Article image

Modern humans arrived in Europe 150,000 years earlier than previously thought

Modern humans arrived in Europe 150,000 years earlier than previously thought. An international team of researchers has identified the remains of the first known European. The reconstruction of a 210,000-year-old skull has revealed that humans made their way from Africa to modern-day Europe at least 150,000 years earlier than what was previously realized. 

The fragmented skull, which is known as Apidima 1, was originally unearthed from the Apidima cave in Greece in the 1970s alongside pieces of a second skull, referred to as Apidima 2. 

Apidima 1 represents the earliest proof of modern humans on the continent of Europe, and shows that Homo sapiens made several migrations from Africa over tens of thousands of years. Modern humans arrived in Europe 150,000 years earlier than previously thought

“It’s at least 210,000 years old – predating the previously reported oldest H. sapiens in Europe by more than 150,000 years,” said study co-author Professor Katerina Harvati of Tubingen University. “These analyses indicate modern humans dispersed out of Africa much earlier than previously thought – and support the hypothesis that there were multiple dispersals.”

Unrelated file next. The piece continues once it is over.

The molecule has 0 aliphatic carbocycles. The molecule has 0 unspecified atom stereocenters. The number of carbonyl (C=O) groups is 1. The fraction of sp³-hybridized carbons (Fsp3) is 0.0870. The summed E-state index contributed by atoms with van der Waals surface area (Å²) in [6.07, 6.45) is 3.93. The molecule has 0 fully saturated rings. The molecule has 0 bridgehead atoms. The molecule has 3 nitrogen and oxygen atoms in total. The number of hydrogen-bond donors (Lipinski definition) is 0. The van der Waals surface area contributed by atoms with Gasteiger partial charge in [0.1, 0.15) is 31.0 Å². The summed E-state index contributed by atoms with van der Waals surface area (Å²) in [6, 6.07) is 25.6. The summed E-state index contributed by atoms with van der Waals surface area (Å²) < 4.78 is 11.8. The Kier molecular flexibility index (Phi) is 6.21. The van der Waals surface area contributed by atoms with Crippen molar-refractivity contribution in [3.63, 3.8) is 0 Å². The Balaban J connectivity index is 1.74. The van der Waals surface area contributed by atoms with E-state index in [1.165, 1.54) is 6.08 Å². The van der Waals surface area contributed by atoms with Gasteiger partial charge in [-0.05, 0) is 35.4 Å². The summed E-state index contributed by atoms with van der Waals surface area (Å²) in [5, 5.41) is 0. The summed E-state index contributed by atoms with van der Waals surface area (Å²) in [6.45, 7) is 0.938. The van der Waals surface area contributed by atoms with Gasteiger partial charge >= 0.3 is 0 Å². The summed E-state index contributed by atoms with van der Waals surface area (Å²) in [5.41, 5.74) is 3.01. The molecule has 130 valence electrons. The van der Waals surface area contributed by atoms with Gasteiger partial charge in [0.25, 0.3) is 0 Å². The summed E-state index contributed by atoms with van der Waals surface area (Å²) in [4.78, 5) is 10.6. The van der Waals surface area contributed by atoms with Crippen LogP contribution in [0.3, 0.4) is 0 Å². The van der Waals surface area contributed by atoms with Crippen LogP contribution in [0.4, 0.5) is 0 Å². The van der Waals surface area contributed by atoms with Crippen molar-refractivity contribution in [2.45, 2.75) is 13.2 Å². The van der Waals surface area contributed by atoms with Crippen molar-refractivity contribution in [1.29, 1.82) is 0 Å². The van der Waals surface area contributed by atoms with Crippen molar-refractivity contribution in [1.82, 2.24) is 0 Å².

The Apidima 2 cranium and its reconstruction. Image Credit: Katerina Harvati, Eberhard Karls, University of Tubingen

According to the researchers, no human living today was descended from this particular group of Homo Sapiens because the population was wiped out. Professor Harvati believes this was the result of environmental factors, which likely included climatic events and conflict with Neanderthals over resources.

“It’s a complicated scenario. The early modern humans in Greece were replaced by Neanderthals. It was not one exodus out of Africa but lots of small ones,” said Professor Harvati. “The earliest people did not leave a genetic contribution to Europeans living today. These were small populations that made it all the way to Greece.”

The researchers used advanced imaging techniques such as CT scans to analyze Apidima 1 and Apidima 2.

The remains of Apidima 2, Image Credit: Harvati et al, Nature

“Here we virtually reconstruct both crania, provide detailed comparative descriptions and analyses, and date them,” explained Professor Harvati. “Apidima 2 dates to more than 170,000 years ago and has a Neanderthal-like morphological pattern.”

“By contrast, Apidima 1 dates to more than 210,000 years ago and presents a mixture of modern human and primitive features. These results suggest that two late Middle Pleistocene human groups were present at this site – an early Homo sapiens population followed by a Neanderthal population.”

The study is published in the journal Nature.

By Chrissy Sexton, Staff Writer

Main Image Credit: Shutterstock/Anton Balazh

News coming your way
The biggest news about our planet delivered to you each day